Interallied Confederation of Reserve Officers
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Battlefield Experience-Based Training for Reserve Officers in Poland

The sun is shining and it seems to be a perfect day. Suddenly, a unit comes under a heavy complex attack by enemy forces – they request support from higher command. As the supporting party arrives, the scenario they encounter looks horrible. Several of their comrades are suffering from battle inflicted wounds classified as Category “CAT” A, CAT B, or CAT C:  CAT A basically means the soldier is probably going to die, lose a limb, or lose his eyesight if not quickly treated. CAT B is more like someone who’s been shot in the foot – debilitating, but not immediately life-threatening. CAT C might be some kind of non-life-threatening illness or a broken finger. Since the attack has been fended off by the NATO ground force, medical treatment is now the top priority. This is reminiscent of current security missions in Afghanistan where soldiers face dangerous situations on daily basis. But why in Poland?

In early August, 2011, the Interallied Confederation of Reserve Officers (CIOR) held its annual summer congress in Warsaw, Poland. One premier segment is the one-week Military Competition (MilComp) which is held in conjunction with the congress. The use of reservists in the battlefields has increased in recent years. Two reasons can be stated for this: flexible capacity and a wide spectrum of competencies beyond military means. U.S. Navy Admiral James Stavridis, the Supreme Allied Commander in Europe (SACEUR), backed both aspects in a motivating video message to the participants of the congress and the competition by stipulating the undoubted value of reservists for the Atlantic alliance.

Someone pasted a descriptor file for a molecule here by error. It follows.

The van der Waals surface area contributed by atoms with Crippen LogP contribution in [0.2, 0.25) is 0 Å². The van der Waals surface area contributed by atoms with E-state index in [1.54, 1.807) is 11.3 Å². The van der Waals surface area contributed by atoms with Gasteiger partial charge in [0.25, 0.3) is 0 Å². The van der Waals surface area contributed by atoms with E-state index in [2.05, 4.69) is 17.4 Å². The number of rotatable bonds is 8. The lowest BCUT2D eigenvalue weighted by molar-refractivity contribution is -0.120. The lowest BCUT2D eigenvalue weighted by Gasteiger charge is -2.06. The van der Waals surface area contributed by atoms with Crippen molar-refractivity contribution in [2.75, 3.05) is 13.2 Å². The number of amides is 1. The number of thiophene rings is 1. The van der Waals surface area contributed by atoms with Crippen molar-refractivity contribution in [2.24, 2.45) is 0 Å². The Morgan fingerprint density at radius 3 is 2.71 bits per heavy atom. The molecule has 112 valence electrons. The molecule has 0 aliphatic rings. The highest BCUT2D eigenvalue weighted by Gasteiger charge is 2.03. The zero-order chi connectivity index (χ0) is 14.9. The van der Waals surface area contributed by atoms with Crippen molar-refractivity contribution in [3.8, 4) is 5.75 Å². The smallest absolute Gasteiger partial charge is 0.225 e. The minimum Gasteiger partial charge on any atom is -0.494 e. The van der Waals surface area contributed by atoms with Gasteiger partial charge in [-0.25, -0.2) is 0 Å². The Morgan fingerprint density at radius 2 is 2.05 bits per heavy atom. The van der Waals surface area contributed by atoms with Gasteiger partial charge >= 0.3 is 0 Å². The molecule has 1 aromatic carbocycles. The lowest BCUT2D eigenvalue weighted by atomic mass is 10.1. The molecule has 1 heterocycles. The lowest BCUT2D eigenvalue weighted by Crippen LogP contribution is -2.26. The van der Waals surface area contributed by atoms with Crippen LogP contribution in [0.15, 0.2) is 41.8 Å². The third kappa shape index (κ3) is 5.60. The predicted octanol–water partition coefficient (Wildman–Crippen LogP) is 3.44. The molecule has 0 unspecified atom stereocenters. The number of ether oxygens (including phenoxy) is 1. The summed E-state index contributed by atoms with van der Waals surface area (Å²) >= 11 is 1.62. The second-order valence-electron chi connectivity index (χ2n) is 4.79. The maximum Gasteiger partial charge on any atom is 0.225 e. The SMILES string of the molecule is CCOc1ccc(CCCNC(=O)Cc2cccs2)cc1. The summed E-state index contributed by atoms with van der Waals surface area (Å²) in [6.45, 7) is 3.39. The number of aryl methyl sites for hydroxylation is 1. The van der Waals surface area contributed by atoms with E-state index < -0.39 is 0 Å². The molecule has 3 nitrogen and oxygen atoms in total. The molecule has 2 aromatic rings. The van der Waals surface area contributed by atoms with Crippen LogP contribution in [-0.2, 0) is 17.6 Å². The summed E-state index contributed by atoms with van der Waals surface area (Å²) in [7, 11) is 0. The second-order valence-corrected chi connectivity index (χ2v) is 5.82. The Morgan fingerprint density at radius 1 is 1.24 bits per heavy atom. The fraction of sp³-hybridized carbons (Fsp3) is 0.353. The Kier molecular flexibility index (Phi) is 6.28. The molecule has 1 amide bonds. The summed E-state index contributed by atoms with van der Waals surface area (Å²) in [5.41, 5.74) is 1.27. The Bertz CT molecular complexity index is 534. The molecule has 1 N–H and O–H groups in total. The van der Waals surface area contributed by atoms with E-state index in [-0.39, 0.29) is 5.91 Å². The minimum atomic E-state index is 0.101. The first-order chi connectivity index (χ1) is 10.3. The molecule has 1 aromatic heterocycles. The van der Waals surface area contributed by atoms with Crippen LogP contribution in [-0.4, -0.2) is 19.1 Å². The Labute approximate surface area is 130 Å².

NATOs lessons learned part for Reserves pre-deployment training


From this perspective the competition has close and direct linkages to the current missions of NATO and its member and partner countries. The competition covers many aspects of pre-deployment training and contains five disciplines on a more or less real or abstracted level compared to real requirements. The competition includes fundamental basics such as first aid; Law of Armed Conflict (LOAC); obstacle course, land navigation and orientation, and a shooting qualification.
Judges, experts in their respective disciplines, ensured that all curriculum and training was based on the latest evaluation of “boots on the ground” lessons from the field.


Combat Casualty Care


During the first scenario, the competitors need to present their First Aid skills. Those who recently attended pre-deployment training experienced exactly how much First Aid has evolved within the last years and what is now more precisely described as Combat Casualty Care. Soldiers received intensive training in medical gear and techniques such as using a tourniquet, QuickClot, morphine auto injectors, thoracic puncture or intravenous infusions in order to provide the correct medical treatment. The competition was designed as a complete training course. As such, the competitors first received first all theoretical lectures from medical experts who are also reservists. This crucial knowledge was provided by reservists of the Interallied Confederation of Medical Reserve Officers (CIOMR), the medical specialized pendant of CIOR.


Language interoperability


When the soldiers arrive at the scene of the attack and resulting casualties, they have to face a hidden challenge: language. As a realistic scenario, units from different countries interoperate in the missions. Thus the importance of multilingual skills has also increased to provide the right aid. Fortunately, some of the soldiers recently participated in the CIOR Language Academy, held the week prior in Chişinău, Moldova. Besides developing the students’ ability to work on deployed multinational operations, the ability to speak English or French is also undoubtedly an important asset whenever that Reservist is called to work outside his or her home country. The prevalence of these two languages throughout NATO and the world ensures that this additional language capability will benefit both the member and his service.